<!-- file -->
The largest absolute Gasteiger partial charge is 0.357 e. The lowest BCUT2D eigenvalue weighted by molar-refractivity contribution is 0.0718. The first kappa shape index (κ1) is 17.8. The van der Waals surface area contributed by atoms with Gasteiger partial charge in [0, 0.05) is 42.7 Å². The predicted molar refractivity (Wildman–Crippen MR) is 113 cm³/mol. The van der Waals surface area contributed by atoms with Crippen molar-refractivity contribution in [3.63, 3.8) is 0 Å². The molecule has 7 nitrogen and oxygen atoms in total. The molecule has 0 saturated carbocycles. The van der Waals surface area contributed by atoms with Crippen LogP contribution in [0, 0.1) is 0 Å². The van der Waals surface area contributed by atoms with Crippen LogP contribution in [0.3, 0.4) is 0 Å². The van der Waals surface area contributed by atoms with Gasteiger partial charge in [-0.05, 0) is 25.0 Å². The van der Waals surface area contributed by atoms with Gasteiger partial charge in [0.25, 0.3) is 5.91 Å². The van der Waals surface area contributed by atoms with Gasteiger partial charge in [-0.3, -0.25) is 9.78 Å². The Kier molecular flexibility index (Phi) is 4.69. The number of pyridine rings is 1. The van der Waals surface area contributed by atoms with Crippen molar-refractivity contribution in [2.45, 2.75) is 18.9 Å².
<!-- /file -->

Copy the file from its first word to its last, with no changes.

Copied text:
The largest absolute Gasteiger partial charge is 0.357 e. The lowest BCUT2D eigenvalue weighted by molar-refractivity contribution is 0.0718. The first kappa shape index (κ1) is 17.8. The van der Waals surface area contributed by atoms with Gasteiger partial charge in [0, 0.05) is 42.7 Å². The predicted molar refractivity (Wildman–Crippen MR) is 113 cm³/mol. The van der Waals surface area contributed by atoms with Crippen molar-refractivity contribution in [3.63, 3.8) is 0 Å². The molecule has 7 nitrogen and oxygen atoms in total. The molecule has 0 saturated carbocycles. The van der Waals surface area contributed by atoms with Crippen LogP contribution in [0, 0.1) is 0 Å². The van der Waals surface area contributed by atoms with Crippen LogP contribution in [0.3, 0.4) is 0 Å². The van der Waals surface area contributed by atoms with Gasteiger partial charge in [-0.05, 0) is 25.0 Å². The van der Waals surface area contributed by atoms with Gasteiger partial charge in [0.25, 0.3) is 5.91 Å². The van der Waals surface area contributed by atoms with Gasteiger partial charge in [-0.3, -0.25) is 9.78 Å². The Kier molecular flexibility index (Phi) is 4.69. The number of pyridine rings is 1. The van der Waals surface area contributed by atoms with Crippen molar-refractivity contribution in [2.45, 2.75) is 18.9 Å².